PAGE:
All That I Need
There’s a problem when a book provides more evidence that a hero and heroine should not be together than evidence that they should. While I loved the heroine of All That I Need, I didn’t like the hero, and their courtship relied so heavily on chance throwing them back together that I didn’t see a firm foundation for the HEA.
Fallon Marshall, travel writer, came to Santa Fe to write a feature on a beautiful old estate about to be sold when the heir passed away. Lance Saxton owns the auction house that is handling the sales. They are also linked through friendship with the protagonists of previous books, which is fortunate because Fallon and Lance keep splitting up and need coincidences to bring them together. About halfway through the book, Fallon becomes pregnant (despite using condoms). Will Lance and Fallon work things out, or will Fallon have the baby on her own?
Lance fell out of a bad Harlequin Presents novel and landed right in a steaming hot pile of contemporary hero stereotypes. Wealth of unexplained origin? Check. (The auction house is a new venture; no idea what he did first). Selfish ex-girlfriend? Check. Jerk personality due to said ex-girlfriend? Check. Seriously Oedipal Mommy issues? Check, check check.
But Fallon is not a doormat. In fact, she’s the voice of every sane reader who’s ever read a book with a jerk hero. In one great example, Lance resentfully asks Fallon on a date because a friend warned him that she might date other men. Fallon retorts:
“You acted as if it were some sort of privilege to be asked out by you, and at the same time as if the request was dragged out of you. You can’t make up your mind about me, and I don’t have the time or patience to wait around until you do…. Leave. I’m hoping you’ll be enough of a gentleman to leave without me calling the police.”
Unfortunately, Fallon’s no-nonsense attitude, which endeared her to me no end, also made me want better for her than Lance. The man had problems. Partly these were real problems, such as resenting the stepfather who took a belt to him (which the author, to my frustration, seemed to condone because “there were no marks”). While I can understand that his ex-girlfriend having an abortion was traumatic for Lance, I also didn’t appreciate the author using “had an abortion” as shorthand for “villain.” Some of his other problems, though, were just weird. He tells Fallon about “Cissy, who dumped me in high school, [and] Melissa, who did the same thing in college” as evidence that women abandon him. Seriously? I suspect 90% of the American population doesn’t marry their high school or college sweetheart. If you’re using this to justify relationship avoidance, you sound more like one of those creepy woman-hating Internet “nice guys” than a romance novel hero. In another scene, Lance takes out his anger by speeding with a pregnant Fallon in the car, and she tells him to slow down or let her out. Lance apologizes and says “I wouldn’t do anything to harm you or our baby.” Fallon responds, “Not intentionally, perhaps, but would you have slowed down if I hadn’t asked you to?” Lance doesn’t know.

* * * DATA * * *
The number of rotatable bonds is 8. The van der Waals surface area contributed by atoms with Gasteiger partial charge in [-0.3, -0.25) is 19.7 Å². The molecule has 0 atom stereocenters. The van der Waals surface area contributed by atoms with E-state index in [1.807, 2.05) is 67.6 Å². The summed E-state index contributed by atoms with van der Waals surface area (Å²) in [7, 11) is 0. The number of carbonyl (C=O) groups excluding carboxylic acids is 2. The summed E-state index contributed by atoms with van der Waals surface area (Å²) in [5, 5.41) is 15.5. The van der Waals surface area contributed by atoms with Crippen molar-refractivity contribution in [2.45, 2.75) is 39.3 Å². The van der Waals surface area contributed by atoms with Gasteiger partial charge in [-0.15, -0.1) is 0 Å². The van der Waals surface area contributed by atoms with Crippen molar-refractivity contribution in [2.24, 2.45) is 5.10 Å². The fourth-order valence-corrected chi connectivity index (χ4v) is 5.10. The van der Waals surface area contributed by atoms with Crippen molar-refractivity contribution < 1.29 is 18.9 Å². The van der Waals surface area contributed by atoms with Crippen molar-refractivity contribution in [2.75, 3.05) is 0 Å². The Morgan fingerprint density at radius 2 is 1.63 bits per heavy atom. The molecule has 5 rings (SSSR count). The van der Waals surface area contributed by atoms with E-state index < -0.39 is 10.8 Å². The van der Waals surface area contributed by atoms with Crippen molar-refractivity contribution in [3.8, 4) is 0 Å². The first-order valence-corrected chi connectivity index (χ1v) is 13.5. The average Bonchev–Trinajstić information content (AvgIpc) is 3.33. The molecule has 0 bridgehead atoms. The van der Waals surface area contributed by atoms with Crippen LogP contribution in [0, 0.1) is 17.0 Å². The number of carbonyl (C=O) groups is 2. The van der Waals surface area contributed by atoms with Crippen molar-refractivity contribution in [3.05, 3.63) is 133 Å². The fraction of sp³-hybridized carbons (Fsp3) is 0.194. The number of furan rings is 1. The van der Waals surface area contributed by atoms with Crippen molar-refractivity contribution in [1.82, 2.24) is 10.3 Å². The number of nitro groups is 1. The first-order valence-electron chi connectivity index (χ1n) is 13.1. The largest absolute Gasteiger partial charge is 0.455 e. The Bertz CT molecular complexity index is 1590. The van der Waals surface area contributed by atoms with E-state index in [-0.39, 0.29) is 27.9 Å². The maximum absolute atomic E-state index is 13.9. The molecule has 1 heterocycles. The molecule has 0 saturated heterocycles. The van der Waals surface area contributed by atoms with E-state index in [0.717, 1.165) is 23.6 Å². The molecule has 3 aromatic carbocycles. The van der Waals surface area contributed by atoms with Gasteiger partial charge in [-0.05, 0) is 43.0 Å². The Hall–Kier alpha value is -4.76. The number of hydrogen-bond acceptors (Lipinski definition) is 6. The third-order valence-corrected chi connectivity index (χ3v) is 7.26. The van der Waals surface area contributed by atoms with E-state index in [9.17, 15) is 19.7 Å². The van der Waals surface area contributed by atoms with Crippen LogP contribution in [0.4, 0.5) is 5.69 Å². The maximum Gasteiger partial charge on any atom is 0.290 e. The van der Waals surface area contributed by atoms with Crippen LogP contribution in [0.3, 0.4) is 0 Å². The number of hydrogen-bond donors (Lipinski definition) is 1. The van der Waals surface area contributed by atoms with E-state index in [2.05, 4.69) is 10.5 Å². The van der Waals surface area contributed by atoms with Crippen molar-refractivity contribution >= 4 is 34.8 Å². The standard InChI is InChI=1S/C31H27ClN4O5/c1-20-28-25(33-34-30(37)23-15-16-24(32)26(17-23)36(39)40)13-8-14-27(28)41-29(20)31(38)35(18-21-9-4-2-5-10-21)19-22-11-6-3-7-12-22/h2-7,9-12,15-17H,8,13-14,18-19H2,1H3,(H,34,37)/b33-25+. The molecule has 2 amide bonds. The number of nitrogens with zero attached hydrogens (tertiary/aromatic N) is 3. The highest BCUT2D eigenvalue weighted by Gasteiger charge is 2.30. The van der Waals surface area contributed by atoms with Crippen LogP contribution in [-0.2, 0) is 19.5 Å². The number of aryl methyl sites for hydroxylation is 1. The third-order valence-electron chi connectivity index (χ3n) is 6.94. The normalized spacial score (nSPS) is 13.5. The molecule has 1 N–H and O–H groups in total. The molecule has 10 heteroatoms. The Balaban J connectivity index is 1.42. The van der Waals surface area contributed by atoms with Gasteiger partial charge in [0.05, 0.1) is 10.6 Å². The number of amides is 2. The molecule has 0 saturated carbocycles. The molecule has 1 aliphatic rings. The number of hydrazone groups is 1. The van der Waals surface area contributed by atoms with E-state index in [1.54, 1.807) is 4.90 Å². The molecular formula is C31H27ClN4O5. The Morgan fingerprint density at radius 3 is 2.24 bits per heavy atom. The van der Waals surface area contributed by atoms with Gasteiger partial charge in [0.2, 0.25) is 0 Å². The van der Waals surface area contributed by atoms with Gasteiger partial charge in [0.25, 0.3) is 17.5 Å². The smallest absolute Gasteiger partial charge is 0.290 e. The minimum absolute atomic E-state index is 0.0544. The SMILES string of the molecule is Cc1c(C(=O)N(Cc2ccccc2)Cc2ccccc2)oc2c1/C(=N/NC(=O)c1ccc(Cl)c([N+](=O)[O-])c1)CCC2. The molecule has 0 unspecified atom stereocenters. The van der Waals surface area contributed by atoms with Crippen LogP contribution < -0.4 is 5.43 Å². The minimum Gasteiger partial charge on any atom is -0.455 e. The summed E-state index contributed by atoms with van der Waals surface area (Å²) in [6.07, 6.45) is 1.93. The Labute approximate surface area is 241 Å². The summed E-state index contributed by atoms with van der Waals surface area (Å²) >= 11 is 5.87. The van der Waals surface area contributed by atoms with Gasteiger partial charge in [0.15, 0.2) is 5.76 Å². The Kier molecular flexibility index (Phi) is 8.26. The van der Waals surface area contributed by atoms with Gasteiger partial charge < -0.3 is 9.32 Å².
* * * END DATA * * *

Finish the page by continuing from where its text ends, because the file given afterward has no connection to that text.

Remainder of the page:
Which sums it up for me. I couldn’t shake the feeling that Fallon’s going to have to spend the rest of her life watching out for thoughtless bad behavior. I didn’t believe she could transform Lance so quickly into someone who could do it on his own, and I also didn’t think it was fair to expect her to. A few editing problems (a restaurant that was booked when Fallon tried to make a reservation was not booked when Lance called, the timeline for Lance’s mother’s remarriage makes no sense) also kept the book out of the B range.
On a personal note, I was saddened to learn that the author Francis Ray passed away in early July. This will be among her final books (she has a romance scheduled for October). She was a pioneer of romances featuring African-American leads. and a prolific contemporary voice. I know she will be missed.